Editor’s Note: This story contains depictions of gun violence
The moment Alicia Thompkins picked up the phone, she knew something was wrong.
Mom, please come get me.
Her 15-year-old daughter hid in the bathroom at a birthday party, terrified of the sounds that filled the American Legion Post. Her brother wasn’t with her.
He was close. But the bullets in the nearby party room were closer.
Hurry up, mom. I’m scared.
At 13, Thompkins’ son knows the breeze of a bullet near his cheek, the sound of lead as it pierces flesh and the grief that follows after witnessing a friend get shot.
Where are you?
The Gainesville American Legion shooting June 24 left five teenagers shot and one dead. The incident was just one of the 53 reported gun violence cases resulting in injury or death this year as of Sept. 17. Gun violence ranges from homicides to suicides, assaults to robberies.
But the shooting wasn’t an isolated event. Gainesville has seen a 26% increase in gun-related crimes that resulted in injury or death since 2019, according to a Gainesville Police Department spreadsheet.
The city reported 53 of these cases in 2020, a number it already reached with three months left in 2021. Reported gun violence cases resulting in injury or death from 2017 to 2019 fluctuated between 23 and 42 — but never reached numbers as high as today.
Despite the pandemic spike, GPD Chief Tony Jones has tried to address gun violence in the city through his prevention, intervention and suppression initiative. His plan called One Community includes more community engagement and an anonymous gun buyback program with gift certificates as an incentive. It also reminds residents to avoid leaving guns in cars and doors unlocked.
“We sat down with neighbors … and we wanted to hear what their thoughts were in regards to crime in Gainesville and particularly gun violence,” Jones said. “Every group that we listened to all were asking for an end or a reduction in the amount of violence.”
GPD is recruiting a group of residents to review the plan’s progress and find the root causes for gun violence in the area, Jones said. He hopes the committee will be established sometime in October.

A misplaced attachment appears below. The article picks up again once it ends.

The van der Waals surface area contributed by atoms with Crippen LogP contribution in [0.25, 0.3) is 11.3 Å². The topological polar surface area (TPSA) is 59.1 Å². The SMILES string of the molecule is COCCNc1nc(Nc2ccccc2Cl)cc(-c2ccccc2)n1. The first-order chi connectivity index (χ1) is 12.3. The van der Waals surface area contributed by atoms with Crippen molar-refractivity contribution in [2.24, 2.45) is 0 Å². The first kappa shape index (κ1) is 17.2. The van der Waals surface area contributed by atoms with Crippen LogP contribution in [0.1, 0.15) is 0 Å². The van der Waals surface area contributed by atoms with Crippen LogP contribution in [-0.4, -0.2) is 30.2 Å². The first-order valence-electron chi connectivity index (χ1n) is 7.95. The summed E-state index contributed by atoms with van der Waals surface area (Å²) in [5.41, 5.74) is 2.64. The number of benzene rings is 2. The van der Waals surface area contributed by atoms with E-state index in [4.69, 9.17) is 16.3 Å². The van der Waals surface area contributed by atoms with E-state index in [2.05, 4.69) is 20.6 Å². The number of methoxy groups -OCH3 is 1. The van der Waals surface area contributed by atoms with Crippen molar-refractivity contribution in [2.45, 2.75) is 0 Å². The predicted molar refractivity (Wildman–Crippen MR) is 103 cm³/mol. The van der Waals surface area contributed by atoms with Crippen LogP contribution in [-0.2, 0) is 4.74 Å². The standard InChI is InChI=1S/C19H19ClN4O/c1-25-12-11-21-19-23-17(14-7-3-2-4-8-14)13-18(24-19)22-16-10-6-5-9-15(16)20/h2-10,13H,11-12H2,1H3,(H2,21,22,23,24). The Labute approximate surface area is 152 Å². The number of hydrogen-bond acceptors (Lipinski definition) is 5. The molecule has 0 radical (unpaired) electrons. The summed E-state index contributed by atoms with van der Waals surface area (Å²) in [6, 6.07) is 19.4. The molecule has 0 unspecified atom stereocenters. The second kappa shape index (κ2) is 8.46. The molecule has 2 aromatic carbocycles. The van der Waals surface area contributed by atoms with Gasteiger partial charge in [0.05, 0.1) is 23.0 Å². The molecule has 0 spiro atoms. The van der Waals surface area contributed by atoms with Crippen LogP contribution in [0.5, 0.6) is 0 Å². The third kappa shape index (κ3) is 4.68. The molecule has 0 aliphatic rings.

“We, as a community, understand that this is not just a police problem,” he said. “This is a community problem. That's why we named [the effort] One Community.”
The department, Jones said, has received fewer calls of shots fired as of Sept. 17. But despite what looks like a drop, gun violence trauma remains.
“Any person that dies as a result of gun violence rather than natural causes … is a tragedy within any community,” Jones said. “We, therefore, want to make sure that they have the right counseling services that would be available for them because you don't want them to carry this trauma around unaddressed.”
When Thompkins picked up her children from the American Legion Post, she noticed trauma’s effects firsthand.
They trudged to their rooms, but their lights never turned off.
That morning, she noticed her son’s eyes were bright red. She found her daughter in tears.
“I knew that he didn’t sleep at all,” she said. “My daughter said everytime she closed her eyes she could see [the victim] on the ground.”
The trauma has extended to Thompkins, too.
Since the incident, she has become overprotective of her children. She drops them off at the bus stop, picks them up from school when she can and sits in the parking lot whenever they attend football games.
She used to drop them off and let them have a good time. Now, her fearful tone whenever she speaks to them is a constant reminder of that June day.
I need to be here. When this game is over, I need you to get in the car.
“They can't even hang out and be kids and talk with their friends because I'm afraid something is going to happen,” she said.
Thompkins’ children each deal with the shooting differently. Her daughter has breakdowns often. Her son asks a lot of questions.
“He feels that it wasn’t [the victim’s] time, and he was too young,” Thompkins said. “I would say he is doing a little bit better. He just has those days where he's kind of like my daughter but just not as emotional.”
Thompkins, too, is no stranger to loss.
When she was 13, she lost her mother to AIDS. In 2016, she lost a cousin to gun violence. She never wanted to go to therapy and worried her children wouldn’t want to either.
“When my kids lost their friend, they wanted counseling,” she said. “They didn’t ask no questions. They didn’t ask what it was. They didn't ask what they were going to be doing. All they knew was that they didn't like the way they felt.”
If there was something positive to come out of this tragedy, it was that her children’s courage inspired her to start therapy this year.
Mental health services could curb gun violence incidents, said Tiffany Jenson, a UF criminology professor. She wishes more people would seek therapy and other treatments.